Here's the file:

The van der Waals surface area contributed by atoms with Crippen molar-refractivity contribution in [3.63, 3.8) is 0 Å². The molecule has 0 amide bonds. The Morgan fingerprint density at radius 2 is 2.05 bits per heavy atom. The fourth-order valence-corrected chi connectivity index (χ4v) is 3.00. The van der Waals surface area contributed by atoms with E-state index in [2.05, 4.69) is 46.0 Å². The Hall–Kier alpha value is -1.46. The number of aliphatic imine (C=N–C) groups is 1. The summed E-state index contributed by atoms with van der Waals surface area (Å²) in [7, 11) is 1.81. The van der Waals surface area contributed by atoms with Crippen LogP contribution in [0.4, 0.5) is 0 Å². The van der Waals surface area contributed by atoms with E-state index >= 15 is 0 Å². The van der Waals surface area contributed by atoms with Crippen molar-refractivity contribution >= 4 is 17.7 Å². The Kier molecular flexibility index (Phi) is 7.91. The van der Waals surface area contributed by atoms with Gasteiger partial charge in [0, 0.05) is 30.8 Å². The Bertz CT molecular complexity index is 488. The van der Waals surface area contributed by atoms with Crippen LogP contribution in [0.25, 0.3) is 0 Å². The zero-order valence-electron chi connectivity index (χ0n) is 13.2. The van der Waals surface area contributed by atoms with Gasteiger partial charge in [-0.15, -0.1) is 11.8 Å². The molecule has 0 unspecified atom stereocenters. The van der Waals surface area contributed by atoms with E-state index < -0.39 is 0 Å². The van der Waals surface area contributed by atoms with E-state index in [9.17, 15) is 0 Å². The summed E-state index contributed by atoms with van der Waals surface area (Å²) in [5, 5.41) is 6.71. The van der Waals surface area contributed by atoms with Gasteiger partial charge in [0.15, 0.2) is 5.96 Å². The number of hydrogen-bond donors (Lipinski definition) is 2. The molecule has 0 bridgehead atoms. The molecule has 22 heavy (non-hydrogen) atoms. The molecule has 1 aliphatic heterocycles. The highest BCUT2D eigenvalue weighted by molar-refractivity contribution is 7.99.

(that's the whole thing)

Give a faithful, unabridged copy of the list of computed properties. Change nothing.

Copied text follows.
The van der Waals surface area contributed by atoms with Crippen molar-refractivity contribution in [3.63, 3.8) is 0 Å². The molecule has 0 amide bonds. The Morgan fingerprint density at radius 2 is 2.05 bits per heavy atom. The fourth-order valence-corrected chi connectivity index (χ4v) is 3.00. The van der Waals surface area contributed by atoms with E-state index in [2.05, 4.69) is 46.0 Å². The Hall–Kier alpha value is -1.46. The number of aliphatic imine (C=N–C) groups is 1. The summed E-state index contributed by atoms with van der Waals surface area (Å²) in [7, 11) is 1.81. The van der Waals surface area contributed by atoms with Crippen LogP contribution in [0.4, 0.5) is 0 Å². The van der Waals surface area contributed by atoms with E-state index >= 15 is 0 Å². The van der Waals surface area contributed by atoms with Crippen molar-refractivity contribution >= 4 is 17.7 Å². The Kier molecular flexibility index (Phi) is 7.91. The van der Waals surface area contributed by atoms with Gasteiger partial charge in [0, 0.05) is 30.8 Å². The Bertz CT molecular complexity index is 488. The van der Waals surface area contributed by atoms with Crippen LogP contribution in [0.25, 0.3) is 0 Å². The zero-order valence-electron chi connectivity index (χ0n) is 13.2. The van der Waals surface area contributed by atoms with Gasteiger partial charge in [-0.15, -0.1) is 11.8 Å². The molecule has 0 unspecified atom stereocenters. The van der Waals surface area contributed by atoms with E-state index < -0.39 is 0 Å². The van der Waals surface area contributed by atoms with E-state index in [9.17, 15) is 0 Å². The summed E-state index contributed by atoms with van der Waals surface area (Å²) in [5, 5.41) is 6.71. The van der Waals surface area contributed by atoms with Gasteiger partial charge in [0.15, 0.2) is 5.96 Å². The number of hydrogen-bond donors (Lipinski definition) is 2. The molecule has 0 bridgehead atoms. The molecule has 22 heavy (non-hydrogen) atoms. The molecule has 1 aliphatic heterocycles. The highest BCUT2D eigenvalue weighted by molar-refractivity contribution is 7.99.